There are several traits my self-hosted WordPress clients all have in common. This is not an accident. Not all organizations that need a website need self-hosted WordPress, and not all of those that need such technology need the kind of WordPress websites I build. Self-hosted means an organization has retained their own web hosting service for the purposing of hosting their own instance of WordPress. In contrast, there are “hosted solutions” such as that found at WordPress.com, which provides both WordPress and the hosting in one place, along with many great, affordable update options.
So what is this “need” anyway? That is the focus of consulting questions asked by people like me of potential clients every day. The answer depends on many factors, and these dependencies are what make each client engagement unique, and in some ways all the same.
Specific Capabilities Are Needed
Cheap hosted solutions often lack the flexibility to build exactly what you need. They restrict what you can do because they have to in order to keep costs down. This is why FlexTech Media competes on value, not on price. If a website cannot satisfy the needs your business planners have identified, it will not satisfy your business plan. Even “free” is too expensive when that happens, but you paid for it anyway in time spent.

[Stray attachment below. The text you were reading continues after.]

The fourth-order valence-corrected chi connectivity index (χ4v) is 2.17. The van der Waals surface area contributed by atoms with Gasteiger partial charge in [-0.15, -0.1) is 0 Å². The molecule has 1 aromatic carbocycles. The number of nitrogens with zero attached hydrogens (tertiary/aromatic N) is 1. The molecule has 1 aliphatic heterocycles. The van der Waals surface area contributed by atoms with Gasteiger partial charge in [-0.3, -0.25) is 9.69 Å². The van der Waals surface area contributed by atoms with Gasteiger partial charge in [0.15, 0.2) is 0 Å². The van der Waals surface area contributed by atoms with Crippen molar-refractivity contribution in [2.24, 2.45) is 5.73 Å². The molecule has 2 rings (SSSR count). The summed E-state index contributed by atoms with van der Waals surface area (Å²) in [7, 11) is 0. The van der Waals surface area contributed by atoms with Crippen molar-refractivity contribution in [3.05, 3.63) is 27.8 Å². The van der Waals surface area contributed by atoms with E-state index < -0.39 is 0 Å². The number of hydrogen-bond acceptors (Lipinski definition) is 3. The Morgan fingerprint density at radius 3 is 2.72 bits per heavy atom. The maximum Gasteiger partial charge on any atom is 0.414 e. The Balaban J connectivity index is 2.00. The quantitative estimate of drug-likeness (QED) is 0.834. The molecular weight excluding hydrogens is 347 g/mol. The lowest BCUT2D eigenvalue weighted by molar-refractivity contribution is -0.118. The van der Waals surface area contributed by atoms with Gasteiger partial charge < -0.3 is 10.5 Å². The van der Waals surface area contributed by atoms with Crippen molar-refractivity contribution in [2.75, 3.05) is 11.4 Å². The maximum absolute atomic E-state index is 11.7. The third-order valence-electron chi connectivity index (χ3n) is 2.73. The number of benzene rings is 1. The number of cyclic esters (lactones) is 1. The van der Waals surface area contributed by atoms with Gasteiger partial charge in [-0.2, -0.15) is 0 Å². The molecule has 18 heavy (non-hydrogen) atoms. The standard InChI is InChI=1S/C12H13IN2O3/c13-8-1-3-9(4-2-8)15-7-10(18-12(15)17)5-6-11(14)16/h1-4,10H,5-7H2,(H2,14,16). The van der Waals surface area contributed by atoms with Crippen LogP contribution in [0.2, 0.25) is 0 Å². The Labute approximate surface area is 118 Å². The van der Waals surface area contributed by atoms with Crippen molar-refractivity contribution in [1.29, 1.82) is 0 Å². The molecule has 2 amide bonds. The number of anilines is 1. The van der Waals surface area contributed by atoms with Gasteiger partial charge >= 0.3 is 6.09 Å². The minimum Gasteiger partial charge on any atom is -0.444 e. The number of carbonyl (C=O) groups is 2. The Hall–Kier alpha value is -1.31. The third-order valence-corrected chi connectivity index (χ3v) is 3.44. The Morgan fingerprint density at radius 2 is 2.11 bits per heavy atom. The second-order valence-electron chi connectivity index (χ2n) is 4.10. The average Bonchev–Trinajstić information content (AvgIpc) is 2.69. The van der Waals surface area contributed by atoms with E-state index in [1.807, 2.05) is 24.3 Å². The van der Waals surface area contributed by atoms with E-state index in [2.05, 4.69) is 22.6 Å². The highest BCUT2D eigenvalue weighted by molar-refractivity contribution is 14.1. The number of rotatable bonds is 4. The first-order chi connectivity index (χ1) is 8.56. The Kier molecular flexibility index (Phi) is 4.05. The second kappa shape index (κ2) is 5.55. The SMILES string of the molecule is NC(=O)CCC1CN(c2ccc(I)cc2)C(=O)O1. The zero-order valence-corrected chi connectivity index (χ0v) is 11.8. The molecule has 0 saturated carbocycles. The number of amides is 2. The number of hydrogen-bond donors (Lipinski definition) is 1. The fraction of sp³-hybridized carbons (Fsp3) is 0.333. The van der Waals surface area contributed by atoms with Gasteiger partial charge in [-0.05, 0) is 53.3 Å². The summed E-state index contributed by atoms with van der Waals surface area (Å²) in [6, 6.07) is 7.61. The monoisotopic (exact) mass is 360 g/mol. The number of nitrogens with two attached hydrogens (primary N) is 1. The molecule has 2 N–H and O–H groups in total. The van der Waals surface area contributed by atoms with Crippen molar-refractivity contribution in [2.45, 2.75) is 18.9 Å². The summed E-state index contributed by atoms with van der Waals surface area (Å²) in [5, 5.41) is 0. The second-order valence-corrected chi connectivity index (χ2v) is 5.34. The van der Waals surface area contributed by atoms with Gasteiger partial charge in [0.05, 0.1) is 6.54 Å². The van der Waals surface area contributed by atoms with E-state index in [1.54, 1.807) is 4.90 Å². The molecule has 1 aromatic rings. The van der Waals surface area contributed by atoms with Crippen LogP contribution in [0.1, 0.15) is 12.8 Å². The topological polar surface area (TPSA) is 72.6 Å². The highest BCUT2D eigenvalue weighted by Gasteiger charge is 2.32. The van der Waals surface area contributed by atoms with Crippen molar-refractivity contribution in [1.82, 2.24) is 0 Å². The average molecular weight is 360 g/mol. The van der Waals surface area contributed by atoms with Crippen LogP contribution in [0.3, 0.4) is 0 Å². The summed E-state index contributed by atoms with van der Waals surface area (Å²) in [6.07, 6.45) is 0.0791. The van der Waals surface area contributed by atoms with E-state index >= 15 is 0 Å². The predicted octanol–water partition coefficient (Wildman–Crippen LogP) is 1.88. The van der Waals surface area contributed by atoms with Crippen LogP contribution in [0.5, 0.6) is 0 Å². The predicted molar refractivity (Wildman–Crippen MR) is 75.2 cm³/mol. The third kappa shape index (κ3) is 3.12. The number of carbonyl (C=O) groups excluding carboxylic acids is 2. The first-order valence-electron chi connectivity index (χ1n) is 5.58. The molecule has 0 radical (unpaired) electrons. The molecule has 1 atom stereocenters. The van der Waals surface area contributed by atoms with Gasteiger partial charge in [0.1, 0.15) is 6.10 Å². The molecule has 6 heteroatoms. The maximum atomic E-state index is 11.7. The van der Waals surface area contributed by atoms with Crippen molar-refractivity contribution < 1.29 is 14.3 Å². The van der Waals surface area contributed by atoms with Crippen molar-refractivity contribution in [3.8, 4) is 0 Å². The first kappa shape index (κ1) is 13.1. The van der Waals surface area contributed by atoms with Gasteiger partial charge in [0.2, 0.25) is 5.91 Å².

Sometimes capabilities need to be phased in, rather than happen all at once. WordPress is familiar to a lot of technology professionals. If anything happens to the current professional midstream, it is not as difficult to find another competent resource who can step in…arguably one of the hardest things for any developer to do in the first place.
Ease-of-Use and Training Resources
Employees new to a Content Management System (CMS) usually need about 6-hours of formal instruction, about 4-hours of tech support in the first 90 days after go live, and about 4-hours or more of cumulative time on a practice clone of the website.
Everyone wants their website to be easier to use than their cell phone. It might sound absurd until you realize that much of what you can do with a phone will be ignored as “too technical” by a majority of phone users, despite the fact that phone users pay 100% of the cost for the device and its related services. If you need to update the content of your website yourself, including performing image processing for web-optimized delivery on desktop and mobile, WordPress is for you. It is one of the friendliest free Content Management Systems around, and I build to make it even easier to use whenever possible so that you are able to take advantage of as much of its feature set as makes sense for you.